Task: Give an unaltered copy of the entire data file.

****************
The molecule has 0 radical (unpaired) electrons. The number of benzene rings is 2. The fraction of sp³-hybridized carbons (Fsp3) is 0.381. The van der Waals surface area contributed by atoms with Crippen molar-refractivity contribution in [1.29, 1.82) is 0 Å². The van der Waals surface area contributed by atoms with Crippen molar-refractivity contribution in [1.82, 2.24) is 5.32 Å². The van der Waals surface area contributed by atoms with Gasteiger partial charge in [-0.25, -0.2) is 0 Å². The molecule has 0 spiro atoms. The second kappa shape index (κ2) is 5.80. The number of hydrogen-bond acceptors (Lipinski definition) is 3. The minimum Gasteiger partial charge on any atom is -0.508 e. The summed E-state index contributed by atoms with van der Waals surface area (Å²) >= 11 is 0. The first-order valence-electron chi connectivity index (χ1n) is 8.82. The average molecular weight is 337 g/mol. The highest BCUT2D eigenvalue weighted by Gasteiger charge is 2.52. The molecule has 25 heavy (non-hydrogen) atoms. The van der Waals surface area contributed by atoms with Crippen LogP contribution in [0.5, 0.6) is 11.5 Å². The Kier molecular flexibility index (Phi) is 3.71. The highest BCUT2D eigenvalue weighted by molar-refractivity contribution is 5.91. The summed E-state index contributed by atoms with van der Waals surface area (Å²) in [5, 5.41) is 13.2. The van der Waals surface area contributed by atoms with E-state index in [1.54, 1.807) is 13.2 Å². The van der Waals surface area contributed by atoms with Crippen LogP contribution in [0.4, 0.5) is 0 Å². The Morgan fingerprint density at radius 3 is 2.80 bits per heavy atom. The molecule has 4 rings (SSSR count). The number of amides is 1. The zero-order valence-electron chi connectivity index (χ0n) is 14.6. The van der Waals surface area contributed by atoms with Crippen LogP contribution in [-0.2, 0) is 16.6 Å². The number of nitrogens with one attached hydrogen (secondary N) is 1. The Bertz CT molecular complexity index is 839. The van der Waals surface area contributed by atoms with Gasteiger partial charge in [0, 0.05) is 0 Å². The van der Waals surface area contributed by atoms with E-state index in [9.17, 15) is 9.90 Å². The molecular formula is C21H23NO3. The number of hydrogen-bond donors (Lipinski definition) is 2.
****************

The molecule has 0 radical (unpaired) electrons. The number of benzene rings is 2. The fraction of sp³-hybridized carbons (Fsp3) is 0.381. The van der Waals surface area contributed by atoms with Crippen molar-refractivity contribution in [1.29, 1.82) is 0 Å². The van der Waals surface area contributed by atoms with Crippen molar-refractivity contribution in [1.82, 2.24) is 5.32 Å². The van der Waals surface area contributed by atoms with Gasteiger partial charge in [-0.25, -0.2) is 0 Å². The molecule has 0 spiro atoms. The second kappa shape index (κ2) is 5.80. The number of hydrogen-bond acceptors (Lipinski definition) is 3. The minimum Gasteiger partial charge on any atom is -0.508 e. The summed E-state index contributed by atoms with van der Waals surface area (Å²) >= 11 is 0. The first-order valence-electron chi connectivity index (χ1n) is 8.82. The average molecular weight is 337 g/mol. The highest BCUT2D eigenvalue weighted by Gasteiger charge is 2.52. The molecule has 25 heavy (non-hydrogen) atoms. The van der Waals surface area contributed by atoms with Crippen LogP contribution in [0.5, 0.6) is 11.5 Å². The Kier molecular flexibility index (Phi) is 3.71. The highest BCUT2D eigenvalue weighted by molar-refractivity contribution is 5.91. The summed E-state index contributed by atoms with van der Waals surface area (Å²) in [5, 5.41) is 13.2. The van der Waals surface area contributed by atoms with E-state index in [1.54, 1.807) is 13.2 Å². The van der Waals surface area contributed by atoms with Crippen LogP contribution in [0.4, 0.5) is 0 Å². The Morgan fingerprint density at radius 3 is 2.80 bits per heavy atom. The molecule has 4 rings (SSSR count). The number of amides is 1. The zero-order valence-electron chi connectivity index (χ0n) is 14.6. The van der Waals surface area contributed by atoms with Crippen LogP contribution in [-0.2, 0) is 16.6 Å². The number of nitrogens with one attached hydrogen (secondary N) is 1. The Bertz CT molecular complexity index is 839. The van der Waals surface area contributed by atoms with Gasteiger partial charge in [0, 0.05) is 0 Å². The van der Waals surface area contributed by atoms with E-state index in [9.17, 15) is 9.90 Å². The molecular formula is C21H23NO3. The number of hydrogen-bond donors (Lipinski definition) is 2.